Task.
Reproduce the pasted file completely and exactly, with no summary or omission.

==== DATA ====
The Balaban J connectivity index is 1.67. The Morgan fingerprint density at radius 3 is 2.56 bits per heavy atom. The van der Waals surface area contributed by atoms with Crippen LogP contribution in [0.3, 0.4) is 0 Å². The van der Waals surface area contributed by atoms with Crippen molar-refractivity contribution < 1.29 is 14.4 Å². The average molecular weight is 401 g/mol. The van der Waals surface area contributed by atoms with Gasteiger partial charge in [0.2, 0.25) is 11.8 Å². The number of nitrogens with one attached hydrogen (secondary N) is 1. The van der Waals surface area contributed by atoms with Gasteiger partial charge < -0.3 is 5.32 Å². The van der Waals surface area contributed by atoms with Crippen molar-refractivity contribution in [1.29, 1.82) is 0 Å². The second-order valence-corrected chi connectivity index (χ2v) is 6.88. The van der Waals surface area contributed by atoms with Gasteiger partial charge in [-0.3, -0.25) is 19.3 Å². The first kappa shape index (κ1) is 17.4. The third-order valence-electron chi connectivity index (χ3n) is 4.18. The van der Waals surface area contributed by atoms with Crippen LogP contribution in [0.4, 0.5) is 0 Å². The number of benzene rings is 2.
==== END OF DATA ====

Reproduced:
The Balaban J connectivity index is 1.67. The Morgan fingerprint density at radius 3 is 2.56 bits per heavy atom. The van der Waals surface area contributed by atoms with Crippen LogP contribution in [0.3, 0.4) is 0 Å². The van der Waals surface area contributed by atoms with Crippen molar-refractivity contribution < 1.29 is 14.4 Å². The average molecular weight is 401 g/mol. The van der Waals surface area contributed by atoms with Gasteiger partial charge in [0.2, 0.25) is 11.8 Å². The number of nitrogens with one attached hydrogen (secondary N) is 1. The van der Waals surface area contributed by atoms with Gasteiger partial charge < -0.3 is 5.32 Å². The van der Waals surface area contributed by atoms with Crippen molar-refractivity contribution in [1.29, 1.82) is 0 Å². The second-order valence-corrected chi connectivity index (χ2v) is 6.88. The van der Waals surface area contributed by atoms with Gasteiger partial charge in [-0.3, -0.25) is 19.3 Å². The first kappa shape index (κ1) is 17.4. The third-order valence-electron chi connectivity index (χ3n) is 4.18. The van der Waals surface area contributed by atoms with Crippen LogP contribution in [0.4, 0.5) is 0 Å². The number of benzene rings is 2.